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Robots in disguise 

For the square, the uninformed and the technophobic, it may never be possible to completely explain the lasting appeal of the Transformers, and the deep emotions they provoke in fans. For a young boy growing up in the go-go '80s, a decade obsessed with cheerful futurism, few things could spark the imagination like fast cars and robots. The very notion of a car that — through just a few flicks of the wrist — could transform into a robot was bliss. These things were awesome.

The toys and the cartoon series that supported them originated in the home of all things shiny, fun and confounding: Japan. An instant hit in the United States, the massive, rapid-spreading success of the Transformers ushered in imitators and pretenders by the bushel, and created a toy-aisle dynasty that continues to this day.

The TV show provided a backstory for the impossibly cool little gadgets: There was an endless, intergalactic turf war between the heroic Autobots and nasty Decepticons — a story that's been fleshed out in movies, comic books and fan fiction ever since. A brief lull in the early '90s led to the controversial all-CGI "reinvention" called Beast Wars in 1996. This production found such beloved characters as 18-wheeled Autobot leader Optimus Prime changing into animals instead of vehicles. It was mind-blowing to be sure. While the vicious gorilla vs. truck debate may never be resolved, the new show proved a winner and helped preserve the franchise for future generations.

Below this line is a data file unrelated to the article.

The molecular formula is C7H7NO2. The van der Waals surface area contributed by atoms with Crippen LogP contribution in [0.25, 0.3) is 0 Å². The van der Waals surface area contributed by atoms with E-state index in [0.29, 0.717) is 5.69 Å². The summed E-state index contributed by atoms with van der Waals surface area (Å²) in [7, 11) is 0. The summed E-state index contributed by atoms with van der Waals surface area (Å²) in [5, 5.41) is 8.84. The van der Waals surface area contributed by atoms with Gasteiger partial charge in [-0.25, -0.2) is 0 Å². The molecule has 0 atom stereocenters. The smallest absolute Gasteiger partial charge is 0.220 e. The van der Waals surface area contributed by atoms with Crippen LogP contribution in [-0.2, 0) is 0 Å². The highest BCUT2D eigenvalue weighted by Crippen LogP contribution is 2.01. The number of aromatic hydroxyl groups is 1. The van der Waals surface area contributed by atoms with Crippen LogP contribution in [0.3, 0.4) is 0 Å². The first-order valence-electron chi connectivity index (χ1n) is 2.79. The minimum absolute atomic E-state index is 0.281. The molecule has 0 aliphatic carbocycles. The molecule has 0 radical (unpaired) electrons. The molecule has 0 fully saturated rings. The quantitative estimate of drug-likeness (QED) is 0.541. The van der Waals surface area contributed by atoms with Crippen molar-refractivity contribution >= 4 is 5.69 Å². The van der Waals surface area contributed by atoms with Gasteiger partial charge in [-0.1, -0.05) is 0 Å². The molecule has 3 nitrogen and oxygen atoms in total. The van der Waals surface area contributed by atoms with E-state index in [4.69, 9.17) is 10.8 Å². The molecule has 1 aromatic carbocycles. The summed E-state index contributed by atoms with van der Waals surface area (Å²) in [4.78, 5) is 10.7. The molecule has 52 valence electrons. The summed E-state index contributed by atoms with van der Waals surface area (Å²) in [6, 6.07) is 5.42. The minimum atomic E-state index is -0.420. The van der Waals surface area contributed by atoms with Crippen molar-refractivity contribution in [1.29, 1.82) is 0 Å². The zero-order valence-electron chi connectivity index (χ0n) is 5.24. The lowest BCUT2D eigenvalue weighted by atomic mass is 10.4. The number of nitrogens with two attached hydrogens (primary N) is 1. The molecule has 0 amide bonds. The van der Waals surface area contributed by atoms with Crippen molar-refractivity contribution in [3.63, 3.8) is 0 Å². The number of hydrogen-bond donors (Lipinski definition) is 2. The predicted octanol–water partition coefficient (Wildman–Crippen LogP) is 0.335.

A follow-up debuted in 1999, this time called Beast Machines, with improved graphics and a challenging story line that found such heroes as Optimus Primal, Rhinox and Rattrap back on their home planet Cybertron, outnumbered and on the run from the evil and mindless "vehicons." The series divided the rabid fan base like nothing ever before, with some diehards revolting at the eco-friendly, vaguely New Age-y themes that were hard to ignore.

While some may question how a show about ass-kicking robots can be mistaken for political commentary, just remember that this is sci-fi we're talking about, a genre that thrives on obsessive nitpicking and insane hyperbole. So let the battle rage anew; with the new Rhino DVD release of Transformers-Beast Machines: The Complete Series, fan boys can drool, or just maybe share it with their kids.


Transformers-Beast Machines: the Complete Series will be available starting Tuesday, Feb. 28, at and various retail outlets. $59.95.

Corey Hall is a freelance writer. Send comments to

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